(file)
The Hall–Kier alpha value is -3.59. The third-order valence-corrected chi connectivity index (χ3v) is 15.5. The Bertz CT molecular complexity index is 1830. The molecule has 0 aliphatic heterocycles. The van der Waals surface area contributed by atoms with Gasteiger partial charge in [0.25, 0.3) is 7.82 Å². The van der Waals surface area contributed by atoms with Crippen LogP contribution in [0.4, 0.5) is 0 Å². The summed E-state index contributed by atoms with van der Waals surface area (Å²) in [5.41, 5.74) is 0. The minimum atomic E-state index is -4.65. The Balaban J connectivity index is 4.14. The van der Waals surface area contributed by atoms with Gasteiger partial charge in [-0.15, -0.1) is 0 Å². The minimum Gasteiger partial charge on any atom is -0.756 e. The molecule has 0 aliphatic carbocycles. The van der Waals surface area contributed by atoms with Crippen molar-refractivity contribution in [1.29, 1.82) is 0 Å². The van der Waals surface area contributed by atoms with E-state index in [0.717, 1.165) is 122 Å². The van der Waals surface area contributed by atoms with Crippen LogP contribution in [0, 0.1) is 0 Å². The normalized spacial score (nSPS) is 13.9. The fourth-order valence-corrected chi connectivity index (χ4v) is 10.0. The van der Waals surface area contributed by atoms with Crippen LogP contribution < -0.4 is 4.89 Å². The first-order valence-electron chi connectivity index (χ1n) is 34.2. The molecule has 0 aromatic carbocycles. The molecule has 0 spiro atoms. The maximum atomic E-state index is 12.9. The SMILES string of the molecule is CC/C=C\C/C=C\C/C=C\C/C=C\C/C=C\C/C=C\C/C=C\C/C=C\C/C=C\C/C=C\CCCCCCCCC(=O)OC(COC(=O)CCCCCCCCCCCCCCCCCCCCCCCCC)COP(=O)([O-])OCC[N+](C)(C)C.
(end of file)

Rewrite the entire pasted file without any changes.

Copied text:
The Hall–Kier alpha value is -3.59. The third-order valence-corrected chi connectivity index (χ3v) is 15.5. The Bertz CT molecular complexity index is 1830. The molecule has 0 aliphatic heterocycles. The van der Waals surface area contributed by atoms with Gasteiger partial charge in [0.25, 0.3) is 7.82 Å². The van der Waals surface area contributed by atoms with Crippen LogP contribution in [0.4, 0.5) is 0 Å². The summed E-state index contributed by atoms with van der Waals surface area (Å²) in [5.41, 5.74) is 0. The minimum atomic E-state index is -4.65. The Balaban J connectivity index is 4.14. The van der Waals surface area contributed by atoms with Gasteiger partial charge in [-0.15, -0.1) is 0 Å². The minimum Gasteiger partial charge on any atom is -0.756 e. The molecule has 0 aliphatic carbocycles. The van der Waals surface area contributed by atoms with Crippen molar-refractivity contribution in [1.29, 1.82) is 0 Å². The van der Waals surface area contributed by atoms with E-state index in [0.717, 1.165) is 122 Å². The van der Waals surface area contributed by atoms with Crippen LogP contribution in [0, 0.1) is 0 Å². The normalized spacial score (nSPS) is 13.9. The fourth-order valence-corrected chi connectivity index (χ4v) is 10.0. The van der Waals surface area contributed by atoms with Crippen LogP contribution < -0.4 is 4.89 Å². The first-order valence-electron chi connectivity index (χ1n) is 34.2. The molecule has 0 aromatic carbocycles. The molecule has 0 spiro atoms. The maximum atomic E-state index is 12.9. The SMILES string of the molecule is CC/C=C\C/C=C\C/C=C\C/C=C\C/C=C\C/C=C\C/C=C\C/C=C\C/C=C\C/C=C\CCCCCCCCC(=O)OC(COC(=O)CCCCCCCCCCCCCCCCCCCCCCCCC)COP(=O)([O-])OCC[N+](C)(C)C.